Of course, we can get a little more granular than that. 

It’s true that you need a customer success strategy if you have customers. It’s extra true if you’re in an industry in which new customers are expensive or difficult to acquire:

  • If you’re draining your search advertising budget on a handful of clicks
  • If your average contract value (ACV) is in the thousands or tens of thousands
  • If you’re facing fierce competition from companies with more resources or experience

Those are all great reasons for a company to have a customer success strategy. But really, customer success operations can benefit pretty much any company. 

Key responsibilities of customer success management

What does a customer success manager actually do? 

In short: whatever it takes to improve the customer experience. And treating that like it’s the same task for every company and every product is a huge mistake, said Jessica Haas, VP of CX at Appcues.

“Customer success or CX at one company could be completely different than at another company,” Haas says. “It's not cookie-cutter. It's not a one-size-fits-all. It has to be tailored to the company and the customer.”

It’s true. But it’s not the most satisfying answer if you want to understand the key responsibilities of customer success professionals.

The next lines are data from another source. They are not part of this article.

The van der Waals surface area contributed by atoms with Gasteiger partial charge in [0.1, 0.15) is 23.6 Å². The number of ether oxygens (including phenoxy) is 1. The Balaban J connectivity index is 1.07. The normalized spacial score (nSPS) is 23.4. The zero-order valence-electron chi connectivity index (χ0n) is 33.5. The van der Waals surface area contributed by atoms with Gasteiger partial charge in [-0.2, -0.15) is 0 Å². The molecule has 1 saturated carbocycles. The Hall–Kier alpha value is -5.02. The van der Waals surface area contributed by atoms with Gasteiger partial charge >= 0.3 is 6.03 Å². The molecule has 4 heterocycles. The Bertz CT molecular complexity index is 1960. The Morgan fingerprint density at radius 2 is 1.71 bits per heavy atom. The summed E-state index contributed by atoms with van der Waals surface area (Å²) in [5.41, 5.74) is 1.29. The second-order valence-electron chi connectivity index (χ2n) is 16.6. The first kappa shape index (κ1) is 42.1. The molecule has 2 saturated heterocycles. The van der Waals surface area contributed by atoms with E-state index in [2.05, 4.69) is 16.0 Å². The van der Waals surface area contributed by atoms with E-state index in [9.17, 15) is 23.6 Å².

For that, we can speak generally. Here’s what most CSMs and similar employees find themselves doing at work:

1. Choosing a good customer success solution

CS and CX are fertile ground for B2B SaaS innovation. It seems like there’s a new contender every other week.

At some point, your company will have to choose one and roll with it.

While there are sure to be other stakeholders, that’s probably a decision best left to those with boots on the ground. If you’re a customer success manager, we’re talking about you.

2. Focus on onboarding

Onboarding is essential. (Yup, you can end that with a period.) 

2 quick reasons why:

  • Because it can make or break retention.
  • Because it can make or break CX from day one to infinity.

Haas agrees with that wholeheartedly.

“A customer who is not onboarded well or correctly is a problem that the CSM has to deal with for weeks and months and years,” she says.

That’s motivation enough to focus on onboarding in a big way. Customer success managers (CSMs) obsess over getting it exactly right.

Need a little help with your onboarding? Try Appcues’ user onboarding software and check out this list of the best customer onboarding experiences.

3. Monitor product usage

This is the part where you get into the data. Sometimes it’s also the part where you get your binoculars out and fire up Hotjar.

It’s not creepy. It’s important. 

It’s how you find problems with CX before they become a customer support issue or bad review.

In other words, effective customer success teams have a solid handle on how users interact with their products. 

That’s how they get insight into ways to grow user engagement, among other important functions.